H: Can you speak about your personal calling to priesthood? How old were you at that time? We have heard that you come from a devout family, and your mother has been a big source of encouragement for you throughout your journey. We hear that the St. Francis Xavier Chapel in your home village of Guirdolim was an important part of your youth.

AB: The personal calling to priesthood came at the tender age of twelve. The vocation promoting and nurturing environment in my family was primarily responsible for the same. In my home, there was time for prayer, daily reading of the Word of God, participation in the Holy Eucharist and other liturgical and para-liturgical acts. There was also discipline and sharing of tasks which engraved in us a spirit of self-discipline and service. All these contributed immensely to respond generously and wholeheartedly to God’s call. Of course, my mother’s exemplary and saintly life nourished my vocation to priesthood beyond measure. As St. Francis Xavier’s Chapel was very near to my house, it was my second home, where, under the guidance, motivation and service-oriented chaplains, my vocation was nurtured and strengthened.

H: You were based in Rome when you were doing your Licentiate in Scripture. We have heard that this is a very difficult programme. Can you tell us about how you were chosen to study this and what your experience was in Rome? We also hear that you learned a lot of languages there too.

AB: I was based in Rome for four years. In most of the theological disciplines, you can get your Licentiate in two or three years, but Licentiate in Scriptures takes four years. It is basically because in the first two years, you focus only on languages that are more closely connected with the bible. The exegetical courses follow after one attains some mastery in languages like Greek and Hebrew. When Archbishop Raul called me to his office and told me that my name has been proposed by my formators for higher studies in Scripture at Pontificio Istituto Biblico in Rome, I manifested reluctance, but he motivated me and finally said: “Start preparing yourself to go to Rome”. Initially, life in Rome was not easy, as a lot of adjustments had to be done concerning language, food patterns, weather, etc, but towards the end, I had that sense of deep fulfilment, and I was thankful that I could get a degree in Biblical Studies.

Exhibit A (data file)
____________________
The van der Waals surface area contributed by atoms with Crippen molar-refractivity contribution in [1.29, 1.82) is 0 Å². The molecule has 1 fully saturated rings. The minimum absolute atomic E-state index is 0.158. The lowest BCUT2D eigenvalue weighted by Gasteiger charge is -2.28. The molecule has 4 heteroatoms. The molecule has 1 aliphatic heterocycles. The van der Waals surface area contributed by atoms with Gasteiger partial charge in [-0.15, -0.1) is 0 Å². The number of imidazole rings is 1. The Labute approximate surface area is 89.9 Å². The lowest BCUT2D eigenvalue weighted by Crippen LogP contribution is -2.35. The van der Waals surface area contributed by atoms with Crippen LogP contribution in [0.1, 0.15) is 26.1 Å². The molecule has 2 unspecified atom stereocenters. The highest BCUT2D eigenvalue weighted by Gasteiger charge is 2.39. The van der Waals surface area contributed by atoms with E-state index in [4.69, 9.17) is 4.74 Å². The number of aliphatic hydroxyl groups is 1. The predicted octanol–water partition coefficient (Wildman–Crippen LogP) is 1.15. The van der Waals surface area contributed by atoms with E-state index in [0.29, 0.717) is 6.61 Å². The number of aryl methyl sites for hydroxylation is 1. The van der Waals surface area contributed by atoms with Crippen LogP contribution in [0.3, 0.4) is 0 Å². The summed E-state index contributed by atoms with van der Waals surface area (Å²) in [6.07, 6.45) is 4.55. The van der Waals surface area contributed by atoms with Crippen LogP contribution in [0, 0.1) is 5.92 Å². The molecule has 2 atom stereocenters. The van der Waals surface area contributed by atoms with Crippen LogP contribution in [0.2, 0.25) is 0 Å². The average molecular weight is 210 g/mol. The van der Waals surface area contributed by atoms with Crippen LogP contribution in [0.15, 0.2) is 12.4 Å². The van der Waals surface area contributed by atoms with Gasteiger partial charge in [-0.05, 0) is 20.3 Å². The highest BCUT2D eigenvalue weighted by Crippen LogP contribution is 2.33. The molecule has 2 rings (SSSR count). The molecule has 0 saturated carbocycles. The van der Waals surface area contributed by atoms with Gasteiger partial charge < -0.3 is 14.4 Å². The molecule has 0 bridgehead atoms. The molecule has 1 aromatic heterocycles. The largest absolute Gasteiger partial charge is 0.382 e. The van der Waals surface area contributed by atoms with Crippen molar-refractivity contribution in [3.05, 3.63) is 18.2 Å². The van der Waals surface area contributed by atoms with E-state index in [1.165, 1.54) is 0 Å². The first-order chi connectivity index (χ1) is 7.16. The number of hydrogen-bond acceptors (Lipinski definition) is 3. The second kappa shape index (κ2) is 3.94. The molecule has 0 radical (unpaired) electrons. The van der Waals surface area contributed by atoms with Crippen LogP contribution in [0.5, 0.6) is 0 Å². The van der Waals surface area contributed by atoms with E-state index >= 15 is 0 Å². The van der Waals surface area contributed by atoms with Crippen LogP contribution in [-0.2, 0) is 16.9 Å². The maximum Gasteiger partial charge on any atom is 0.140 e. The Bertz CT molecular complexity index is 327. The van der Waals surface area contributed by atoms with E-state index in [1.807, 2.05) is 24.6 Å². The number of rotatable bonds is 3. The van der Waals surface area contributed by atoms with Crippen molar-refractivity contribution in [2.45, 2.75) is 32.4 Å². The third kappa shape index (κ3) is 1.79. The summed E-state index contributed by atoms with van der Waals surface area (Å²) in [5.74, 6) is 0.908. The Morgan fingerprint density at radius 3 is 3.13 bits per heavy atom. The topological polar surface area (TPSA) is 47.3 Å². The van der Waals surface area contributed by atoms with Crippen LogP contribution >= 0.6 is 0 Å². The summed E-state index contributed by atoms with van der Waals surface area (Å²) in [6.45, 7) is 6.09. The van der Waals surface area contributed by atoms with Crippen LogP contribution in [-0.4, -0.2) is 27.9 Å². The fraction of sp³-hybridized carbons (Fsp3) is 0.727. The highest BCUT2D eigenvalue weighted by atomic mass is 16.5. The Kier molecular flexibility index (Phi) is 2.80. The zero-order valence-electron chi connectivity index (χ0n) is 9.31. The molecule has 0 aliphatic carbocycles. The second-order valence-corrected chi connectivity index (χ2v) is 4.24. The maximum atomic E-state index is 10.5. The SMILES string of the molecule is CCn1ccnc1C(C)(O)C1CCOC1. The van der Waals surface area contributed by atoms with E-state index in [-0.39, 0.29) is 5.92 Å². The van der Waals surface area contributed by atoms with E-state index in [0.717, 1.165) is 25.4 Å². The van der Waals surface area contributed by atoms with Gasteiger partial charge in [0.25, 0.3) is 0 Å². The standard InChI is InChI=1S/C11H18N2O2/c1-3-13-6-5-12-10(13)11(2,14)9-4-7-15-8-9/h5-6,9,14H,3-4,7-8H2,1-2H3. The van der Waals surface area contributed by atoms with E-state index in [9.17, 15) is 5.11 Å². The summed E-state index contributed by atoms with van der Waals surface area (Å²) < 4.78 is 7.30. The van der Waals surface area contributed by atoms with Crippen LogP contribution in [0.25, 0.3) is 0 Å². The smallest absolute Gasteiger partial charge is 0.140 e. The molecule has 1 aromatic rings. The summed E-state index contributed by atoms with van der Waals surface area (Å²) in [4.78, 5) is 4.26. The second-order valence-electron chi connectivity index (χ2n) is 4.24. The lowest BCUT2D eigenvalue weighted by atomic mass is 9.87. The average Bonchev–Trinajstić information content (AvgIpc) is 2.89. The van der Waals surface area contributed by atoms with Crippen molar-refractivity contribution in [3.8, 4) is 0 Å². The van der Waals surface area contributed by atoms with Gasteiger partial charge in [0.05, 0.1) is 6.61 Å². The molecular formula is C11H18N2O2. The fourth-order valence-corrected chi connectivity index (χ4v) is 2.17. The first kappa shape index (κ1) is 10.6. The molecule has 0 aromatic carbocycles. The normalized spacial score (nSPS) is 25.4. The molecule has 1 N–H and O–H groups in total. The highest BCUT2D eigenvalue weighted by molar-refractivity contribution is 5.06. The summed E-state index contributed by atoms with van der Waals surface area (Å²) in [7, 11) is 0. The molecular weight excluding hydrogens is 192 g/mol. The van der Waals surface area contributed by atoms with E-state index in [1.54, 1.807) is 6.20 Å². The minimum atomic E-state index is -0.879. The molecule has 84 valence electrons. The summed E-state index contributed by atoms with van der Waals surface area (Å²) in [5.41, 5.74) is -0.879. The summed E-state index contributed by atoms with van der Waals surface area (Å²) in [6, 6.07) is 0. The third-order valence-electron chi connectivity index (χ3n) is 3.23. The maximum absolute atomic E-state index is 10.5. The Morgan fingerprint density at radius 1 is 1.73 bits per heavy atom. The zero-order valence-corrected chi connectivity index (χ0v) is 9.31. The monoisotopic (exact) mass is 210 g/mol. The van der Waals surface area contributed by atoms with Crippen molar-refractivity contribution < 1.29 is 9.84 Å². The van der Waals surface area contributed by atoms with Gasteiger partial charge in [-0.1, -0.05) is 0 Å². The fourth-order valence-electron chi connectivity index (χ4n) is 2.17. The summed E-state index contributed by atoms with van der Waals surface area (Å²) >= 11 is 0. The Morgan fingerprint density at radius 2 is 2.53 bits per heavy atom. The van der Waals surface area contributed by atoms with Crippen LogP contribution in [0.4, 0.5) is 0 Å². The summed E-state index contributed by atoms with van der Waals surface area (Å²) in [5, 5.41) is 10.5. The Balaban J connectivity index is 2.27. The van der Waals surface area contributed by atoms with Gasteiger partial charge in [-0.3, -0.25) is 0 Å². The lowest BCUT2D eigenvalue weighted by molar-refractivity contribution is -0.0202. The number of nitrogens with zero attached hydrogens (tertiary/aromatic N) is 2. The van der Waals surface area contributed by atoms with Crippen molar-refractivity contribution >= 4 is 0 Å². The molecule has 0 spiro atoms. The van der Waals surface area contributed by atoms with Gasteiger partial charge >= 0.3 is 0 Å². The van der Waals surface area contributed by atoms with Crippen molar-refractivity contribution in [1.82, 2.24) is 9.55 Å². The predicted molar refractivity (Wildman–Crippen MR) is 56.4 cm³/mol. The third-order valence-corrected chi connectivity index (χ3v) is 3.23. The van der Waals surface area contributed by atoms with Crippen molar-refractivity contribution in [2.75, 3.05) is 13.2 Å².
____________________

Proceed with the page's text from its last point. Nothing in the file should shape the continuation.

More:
During these four years, I was also privileged to get a scholarship to attend a semester at the Hebrew University in Jerusalem, which enriched my study with a lot of field trips to the Biblical Lands. Some of the languages that I had to learn were Hebrew, Greek, Aramaic, Syriac, German, Latin, Italian, etc.

H: We believe that for your first assignment in Goa after you returned from Rome, you were given an assignment by Archbishop Filipe Neri Cardinal Ferrão, to help with the Parish of Marcela. Can you speak about this time?

AB: It was in October 2002, when I was still in Rome, preparing to come back to Goa after my further studies. One day, I received a phone call from Archbishop Filipe Neri (then Auxiliary Bishop) asking me whether I would be open to take up the Parish of Marcela as it was vacant due to the illness of the then parish priest. Without even giving a thought to it, I expressed my willingness to take it up, there and then. Though it was only for 7 months, it was an enriching and fulfilling experience for me to work joyfully with the parishioners, who were so enthusiastic, caring and collaborative in the mission of the Church.

H: During your time in Goa, you’ve played a significant role in educating seminarians and shaping their formative journeys. In today’s rapidly changing world, what unique challenges do young brothers, deacons, and newly ordained priests face? Based on your experience, what advice would you offer to help them navigate these challenges and grow in their vocations?”

AB: I have spent quite a lot of my years as a ministerial priest in formation. Formative journeys are both enriching and challenging. Today, some of the challenges could be attraction to the worldly attractions, temptations to be addicted to modern gadgets, a tendency to fall prey to ‘clericalism’, etc. My only advice is summed up in the words “be rooted in God through prayer and be committed to the flock in the spirit of service”.

H: During your tenure as President of two committees - “Cofre do Servo de Deus, Pe. Jose Vaz” and “Causa of Canonization of Blessed Jose Vaz” - a significant milestone was achieved: His Holiness Pope Francis canonised Blessed Joseph Vaz in January 2015 in Sri Lanka. This was a momentous occasion for both the world and Goa. Could you share your reflections on that time?